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Partner TechTip: Get Your Data Organized!

Use a System i-based Web portal to publish, organize, and secure information.

by Duncan Kenzie
Published: October 20, 2006

With the proliferation of desktops and Wintel/UNIX servers in addition to iSeries boxes in many organizations, the need to provide centralized, structured access to information throughout the organization has become critical. One way to address this challenge is to implement a corporate Web portal. Portals are organic, collaborative Web sites with strict controls over who has access and who can shape their form and function. Nexus is a System i-based portal product that has the following benefits:

  • Initial license fees are free, with only annual maintenance being billed.
  • It runs on the System i, taking advantage of the scalability, security, and reliability of the platform.
  • It allows people to share, collaborate, and learn.
  • It provides a framework for deploying composite business applications in a Web or 5250 environment.
  • It provides Enterprise Content Management (ECM) to organize and secure both legacy System i spool files and PC files.
  • It's easy to manage, empowering users to manage their own content.

Nexus' ECM features, in conjunction with Catapult, BCD's unattended spool file distribution software, can improve collaboration and information-sharing.

What Is Electronic Content Management (ECM)?

ECM describes functions that provide centralized delivery of electronic content to users. In Nexus, ECM has the following core features:

  • Easy methods for users to publish existing documents or create new documents in the portal
  • Flexible, user-configured keyword searches for content
  • Content security by user, groups of users, or subgroups
  • Integration with distribution of legacy spool files

Benefits of ECM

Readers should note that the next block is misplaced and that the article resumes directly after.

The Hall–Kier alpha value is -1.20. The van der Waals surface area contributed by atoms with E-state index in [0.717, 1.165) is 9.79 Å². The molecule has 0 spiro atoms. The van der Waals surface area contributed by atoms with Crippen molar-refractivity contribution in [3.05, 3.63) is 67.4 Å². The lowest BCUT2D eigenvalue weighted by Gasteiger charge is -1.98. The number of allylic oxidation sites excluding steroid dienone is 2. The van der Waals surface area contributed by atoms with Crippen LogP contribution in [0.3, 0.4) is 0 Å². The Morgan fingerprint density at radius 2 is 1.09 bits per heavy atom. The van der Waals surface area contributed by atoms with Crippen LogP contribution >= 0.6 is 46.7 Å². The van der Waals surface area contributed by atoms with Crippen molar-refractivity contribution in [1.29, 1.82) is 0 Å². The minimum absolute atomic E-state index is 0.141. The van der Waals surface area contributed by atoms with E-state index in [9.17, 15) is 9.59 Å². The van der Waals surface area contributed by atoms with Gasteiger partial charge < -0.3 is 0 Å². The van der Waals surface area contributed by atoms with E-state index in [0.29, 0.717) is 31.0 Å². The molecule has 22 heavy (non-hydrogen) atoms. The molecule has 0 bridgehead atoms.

With ECM, you can vastly improve communication throughout your organization. This increases efficiency, productivity, and the quality of life in the workplace.

ECM is a centralized source of information with a customizable user interface for access so team members don't create silos of information that are inaccessible by others. For example, an HR executive can write a company policy document on bereavement leave and publish it in the ECM for every constituent of the portal, while the COO may write and publish a policy on travel per diems to be shared only with department heads.

ECM provides functions for restricting access to appropriate portal constituents at the time documents are published. Further, ECM provides an optional folder-tree design for organizing content so users can either search for documents or navigate through the tree. The folder-tree structure emulates the familiar Windows Explorer user interface, which promotes use of the portal, since it's an interface users will already be comfortable with. The folder tree is more powerful than in Windows, though. For example, only content that you can view appears in the tree nodes, further minimizing security risks. And you can have virtual links in the tree, so only one occurrence of a document needs to be published to the ECM, but it can be linked to from multiple places. The search functionality is powerful, too, because you can create your own customized indexes for any document. For example, if you publish a set of invoices each week, you can create an index keyed on invoice number in addition to description. This would allow a user to type in a search argument such as invnum=2012345 to find a specific invoice.

See Figures 1 and 2 for examples.

Figure 1: This is an example page of a Nexus portal using ECM.

nexus protal using ecm shown here

Figure 2: Here's another example.

Publishing System i Spool Files to the ECM

Nexus ECM is tightly integrated with Catapult, BCD's automated spool file distribution solution. You can use Catapult to grab and transform spool files, without having to print reams of paper, and have those spool files published in the ECM. Figure 3 shows part of the user interface in Catapult, where you tell Catapult to distribute a report to the Nexus ECM. You can also configure the ECM portlet to automatically create intelligent indexes over the contents of spool files.

catapult interface to nexus

Figure 3: The Catapult interface to Nexus looks like this.

Browser-Based Portal

Since Nexus runs in a browser, you can provide access to the portal from the internal networks of your organization (intranet) or over the public Internet (extranet). You can also provide tightly controlled access to specific areas of your portal for customers or vendors.

With Nexus' portal architecture and its ECM features along with Catapult, you need never lose track of important enterprise information again.

Duncan Kenzie is President and CTO of BCD Technical Support, the development and support group for WebSmart a popular iSeries Web development tool, and Nexus, a portal product specifically designed for iSeries, i5, and AS/400 servers. Duncan has 29 years of experience on the midrange systems platform creating software for both green-screen and native Web environments.